This is NOT a religious post.


It’s durian season in Thailand. Last Sunday, at church, my priest said something about us being branches that are attached to a big tree. The branches bear fruits, and the fruits from each tree are different, depending on where the tree is planted. The priest, a Thai, told us that the best durian trees are to be found in Rayong, where some rich people would put a THB50,000 bounty price per season on a tree with good fruits.

I reflected on his words.  We are branches, and the trees that we are attached to are  our loved ones, family, friends and community. We need them to grow, and to bear fruits. And in turn, the tree has to be connected to the Source (whatever the Source may be).

My daughter recently experimented with hydroponics. She acquired some hydroponics medium and started planting with gusto.  All was well, until she lost interest.  This is one of her sad onions.  It did well initially, but when deprived of artificial feeding, it wilted and died after the new plant had consumed up all the nutrients in the onion, because it was not connected to the Source.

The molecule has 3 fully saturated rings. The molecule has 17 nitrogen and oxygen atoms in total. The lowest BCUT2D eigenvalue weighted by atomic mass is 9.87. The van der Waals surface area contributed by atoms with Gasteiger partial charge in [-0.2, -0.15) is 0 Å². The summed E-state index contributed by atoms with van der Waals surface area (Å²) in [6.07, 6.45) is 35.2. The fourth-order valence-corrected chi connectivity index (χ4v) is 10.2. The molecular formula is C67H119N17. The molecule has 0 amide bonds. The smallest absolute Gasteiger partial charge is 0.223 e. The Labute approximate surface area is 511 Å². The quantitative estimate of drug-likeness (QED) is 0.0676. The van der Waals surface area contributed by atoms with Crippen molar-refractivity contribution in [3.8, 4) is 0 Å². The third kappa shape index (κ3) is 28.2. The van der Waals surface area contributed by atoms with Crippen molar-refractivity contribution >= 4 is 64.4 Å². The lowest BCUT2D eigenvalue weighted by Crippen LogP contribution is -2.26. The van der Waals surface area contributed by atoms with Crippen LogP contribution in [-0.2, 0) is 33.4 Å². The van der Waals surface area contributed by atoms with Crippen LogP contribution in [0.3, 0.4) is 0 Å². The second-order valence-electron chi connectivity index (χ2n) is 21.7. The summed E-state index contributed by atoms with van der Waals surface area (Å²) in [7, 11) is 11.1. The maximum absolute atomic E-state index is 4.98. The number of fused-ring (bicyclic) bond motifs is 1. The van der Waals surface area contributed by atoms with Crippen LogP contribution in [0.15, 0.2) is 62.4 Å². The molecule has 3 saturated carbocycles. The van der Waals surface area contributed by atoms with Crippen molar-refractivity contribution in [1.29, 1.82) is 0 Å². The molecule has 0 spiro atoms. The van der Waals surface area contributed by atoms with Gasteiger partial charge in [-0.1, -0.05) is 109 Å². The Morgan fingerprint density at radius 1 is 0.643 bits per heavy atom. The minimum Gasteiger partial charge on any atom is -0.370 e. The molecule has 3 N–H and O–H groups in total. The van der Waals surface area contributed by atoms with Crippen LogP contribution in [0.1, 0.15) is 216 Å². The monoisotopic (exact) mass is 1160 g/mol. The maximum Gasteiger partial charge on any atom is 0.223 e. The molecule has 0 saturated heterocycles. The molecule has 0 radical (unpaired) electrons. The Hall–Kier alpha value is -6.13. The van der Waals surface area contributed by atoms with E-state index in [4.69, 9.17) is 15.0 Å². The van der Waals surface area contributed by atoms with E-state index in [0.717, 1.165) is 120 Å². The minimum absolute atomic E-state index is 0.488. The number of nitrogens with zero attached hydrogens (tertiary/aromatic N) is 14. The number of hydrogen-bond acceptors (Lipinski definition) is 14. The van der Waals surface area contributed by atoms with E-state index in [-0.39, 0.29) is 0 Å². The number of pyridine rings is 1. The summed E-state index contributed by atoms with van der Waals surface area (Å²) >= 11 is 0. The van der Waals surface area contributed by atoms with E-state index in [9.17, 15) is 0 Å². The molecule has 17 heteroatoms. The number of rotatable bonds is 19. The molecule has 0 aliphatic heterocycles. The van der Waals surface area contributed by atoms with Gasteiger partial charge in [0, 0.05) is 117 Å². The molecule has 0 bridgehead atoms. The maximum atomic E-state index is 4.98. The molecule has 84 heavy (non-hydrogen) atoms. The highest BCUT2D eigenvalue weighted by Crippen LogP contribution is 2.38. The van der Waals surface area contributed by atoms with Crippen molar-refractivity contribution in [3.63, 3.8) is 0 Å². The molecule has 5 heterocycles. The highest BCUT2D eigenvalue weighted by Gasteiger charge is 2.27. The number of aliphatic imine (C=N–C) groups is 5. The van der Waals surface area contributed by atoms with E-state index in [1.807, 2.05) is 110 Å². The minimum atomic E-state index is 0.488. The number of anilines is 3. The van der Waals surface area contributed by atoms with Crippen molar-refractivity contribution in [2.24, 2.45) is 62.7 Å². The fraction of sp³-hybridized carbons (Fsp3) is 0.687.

In life, I have seen people wither because they do not have the deep connections to sustain them. No man, woman or child is an island; self-sufficiency is a fallacy. We need the warmth, support and presence that unconditional love brings. Someone I knew was like an etiolated sap because he only had two or three true friends to nurture him in a sea of false acquaintances, temporary lovers and fractured familial relationships. But to find connection, we must be able to give ourselves, and to truly care for another being ….. and thus, we attract people with the same agenda. Love others as you wish to be loved yourself. Conversely, if we use people, we attract users to us, because as the wise old saying goes, birds of a feather flock together.

I am a believer that human beings need to be connected to others. In Sanskrit, this group of connected individuals are called a sangha, namely a collection of people who group together to support each other’s growth. This was echoed in the lovely philosophy of soul groups, which my aunt Joanna’s daughter Carlie told me three years ago when I was sick and hiding out in her mother’s flat in Battersea. She and I aren’t connected by blood, but we are of the same soul group: over the years, she would appear like an apparition (middle of the night, from Yorkshire) whenever I needed help to guide me out of the darkness with her words of wisdom. If you belong to the right soul group, it is the most beautiful thing ever as you move together towards a beautiful place.

This photograph (from Wikipedia) shows a murmuration of starlings, where thousands of those tiny birds flock together to create one large, moving form.  Two summers ago, I saw one for the very first time over the skies of Portchester Castle in Hampshire and brought to life what Carlie had been telling me about soul groups.